Choosing my religion: why I am not a Calvinist

I’ve decided to spend some time writing extremely short explanations about why I am an evangelical Protestant Christian instead of anything else.

I have two aims.

First, I want show how an honest person can evaluate rival religions using the laws of logic, scientific evidence and historical evidence. Second, I want people who are not religious to understand that religions are either true or it is false. Religions should not be chosen based where you were born, what your parents believed, or what resonates with you. A religion should be embraced for the same reason as the theory of gravity is embraced: because it reflects the way the world really is.

Why I am not a Calvinist

  1. Calvinism requires the doctrines total depravity, unconditional election and irresistible grace.
  2. Humans cannot choose to love God unless God “regenerates” them first.
  3. God alone decides whether he will regenerate each person.
  4. Regeneration is not conditional on anything that a person does.
  5. People are not responsible for whether God chooses to regenerate them.
  6. If God does not regenerate a person, then they go to Hell for eternity.
  7. God arbitrarily and unilaterally regenerates some people but not others.
  8. Therefore, God creates and pre-destines some people to Hell.

For reference, check out the TULIP formulation of Calvinism.

I am not saying that Calvinism is necessarily WRONG, I am just explaining why I am not a Calvinist. Calvinists are typically incredibly smart people, and many of them are at the forefront of evangelism and apologetics. I am not saying that Calvinists are bad people, just that I have a reason for not being one. I hope that my Calvinist readers will not be too angry with me for disagreeing with them on theology. I will try not to test your patience too often like this.

29 thoughts on “Choosing my religion: why I am not a Calvinist”

  1. WK,
    I am not a Calvinist but this does not look like an argument to me. It looks like you are simply making a list of things that you do not like about Calvinism. Maybe I am missing something.


    1. It’s not a rigorous disproof, but I think it does pose a problem, because the Bible says that God loves everyone and that he is not willing that any should perish.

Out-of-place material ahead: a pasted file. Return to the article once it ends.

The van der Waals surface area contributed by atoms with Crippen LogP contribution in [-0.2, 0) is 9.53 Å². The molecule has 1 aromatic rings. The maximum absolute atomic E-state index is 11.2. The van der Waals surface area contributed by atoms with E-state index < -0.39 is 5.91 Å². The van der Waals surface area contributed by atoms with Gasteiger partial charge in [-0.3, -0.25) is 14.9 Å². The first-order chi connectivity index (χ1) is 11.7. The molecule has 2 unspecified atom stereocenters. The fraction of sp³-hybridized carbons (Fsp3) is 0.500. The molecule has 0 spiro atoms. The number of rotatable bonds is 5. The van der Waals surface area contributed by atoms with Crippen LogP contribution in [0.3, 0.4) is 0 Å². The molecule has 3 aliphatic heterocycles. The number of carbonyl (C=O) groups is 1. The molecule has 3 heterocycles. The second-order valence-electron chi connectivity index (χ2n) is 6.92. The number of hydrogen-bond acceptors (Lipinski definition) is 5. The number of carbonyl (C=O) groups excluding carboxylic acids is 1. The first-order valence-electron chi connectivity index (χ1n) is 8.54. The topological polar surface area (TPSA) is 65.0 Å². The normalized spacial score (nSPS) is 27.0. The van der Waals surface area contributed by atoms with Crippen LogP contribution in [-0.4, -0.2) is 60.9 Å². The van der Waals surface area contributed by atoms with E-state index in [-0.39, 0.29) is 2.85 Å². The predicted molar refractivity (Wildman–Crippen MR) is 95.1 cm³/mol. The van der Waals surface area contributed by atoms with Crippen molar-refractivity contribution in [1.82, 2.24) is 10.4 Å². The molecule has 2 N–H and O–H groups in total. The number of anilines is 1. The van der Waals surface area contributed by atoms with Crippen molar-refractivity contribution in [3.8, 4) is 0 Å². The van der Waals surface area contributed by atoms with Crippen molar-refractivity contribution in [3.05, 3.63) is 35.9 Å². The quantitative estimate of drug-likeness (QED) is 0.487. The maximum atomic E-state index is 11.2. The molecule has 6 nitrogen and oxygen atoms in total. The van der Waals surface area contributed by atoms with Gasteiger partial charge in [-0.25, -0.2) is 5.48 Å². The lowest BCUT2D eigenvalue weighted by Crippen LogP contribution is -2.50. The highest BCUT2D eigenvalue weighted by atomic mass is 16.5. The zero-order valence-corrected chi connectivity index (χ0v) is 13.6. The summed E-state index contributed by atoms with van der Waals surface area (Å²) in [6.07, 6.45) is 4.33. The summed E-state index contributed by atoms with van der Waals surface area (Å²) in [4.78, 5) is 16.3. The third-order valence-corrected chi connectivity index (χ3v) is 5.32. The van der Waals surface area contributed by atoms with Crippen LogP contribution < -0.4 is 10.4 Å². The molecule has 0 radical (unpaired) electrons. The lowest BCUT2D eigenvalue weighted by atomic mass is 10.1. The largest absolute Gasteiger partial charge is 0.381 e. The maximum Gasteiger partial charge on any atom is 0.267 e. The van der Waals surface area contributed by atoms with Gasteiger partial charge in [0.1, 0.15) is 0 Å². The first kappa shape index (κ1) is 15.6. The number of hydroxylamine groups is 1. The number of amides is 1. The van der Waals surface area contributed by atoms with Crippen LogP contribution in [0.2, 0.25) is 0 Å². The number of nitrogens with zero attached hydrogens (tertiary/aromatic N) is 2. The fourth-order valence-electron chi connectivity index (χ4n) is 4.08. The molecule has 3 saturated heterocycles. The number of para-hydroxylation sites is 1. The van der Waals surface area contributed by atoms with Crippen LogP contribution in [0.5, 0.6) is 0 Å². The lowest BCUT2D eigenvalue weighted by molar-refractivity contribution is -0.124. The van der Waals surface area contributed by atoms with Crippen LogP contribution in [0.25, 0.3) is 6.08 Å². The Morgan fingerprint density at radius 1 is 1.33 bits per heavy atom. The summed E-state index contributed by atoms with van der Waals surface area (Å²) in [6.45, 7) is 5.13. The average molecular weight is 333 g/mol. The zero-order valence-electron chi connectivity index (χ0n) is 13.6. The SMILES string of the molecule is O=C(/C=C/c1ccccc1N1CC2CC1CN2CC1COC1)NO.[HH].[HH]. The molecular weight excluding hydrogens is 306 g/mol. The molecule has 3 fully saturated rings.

Just trying to explain why I am not a Calvinist.


        1. Here:

          9 The Lord is not slow in keeping his promise, as some understand slowness. Instead he is patient with you, not wanting anyone to perish, but everyone to come to repentance.

          In context:
          8 But do not forget this one thing, dear friends: With the Lord a day is like a thousand years, and a thousand years are like a day. 9 The Lord is not slow in keeping his promise, as some understand slowness. Instead he is patient with you, not wanting anyone to perish, but everyone to come to repentance.


  2. And how does foreknowledge or middle knowledge play into those things, (especially the necessary inclusion of counterfactual knowledge) WK? Apply that to points 3, 4, 5 especially.

    Try making the argument from the other side. I think you’ll find it edifying.

    There’s a few additional things at play here that you might consider and apply back. Is God sovereign? Does each member of mankind make morally culpable choices to sin? Is God good? I think those help inform 5, 6, 7, and 8.


  3. I’m not a Calvinist simply because I don’t see it in Scripture. I see God portraying Himself as sovereign, but even absolute sovereignty doesn’t mean that He can’t sovereignly choose to give humans free will. Furthermore, I believe the cardinal error in Calvinism is that it assumes that Adoption is synonymous with Salvation. The Bible presents Adoption as a distinct result of Salvation.

    Please understand that I happen to love reading many writings by Reformed theologians, but I disagree strongly with the interpretation of Scripture here. In studying Scripture, it seems pretty clear to me that God foreknew who would be saved (which doesn’t necessarily imply choosing them for salvation) and chose that those who would accept Salvation (justification) would receive the full measure of His grace through sanctification and, later, glorification.

    Incidentally, people make such a huge deal about the Bible’s use of the word “elect”, but say nothing about the word “church.” The two words are virtually synonymous, yet I’ve never seen a Reformed writer elaborate on the word “church.” Both words emphasize a distinction between saved and unsaved. Neither word explains the how, when, and who of it, so I don’t really see why the words are something to either overemphasize or shy away from.

    Paul portrays God’s commitment to sanctify and glorify us as a precious promise to hold on to when we recognize our own unfaithfulness. That’s just my two cents’ worth.


    1. Excellent point Kreit, especially concerning ‘the elect’ and ‘The Church.’

      It is no accident that Paul and many early Church Fathers refer to those within the Church as the “Saints at (place x).”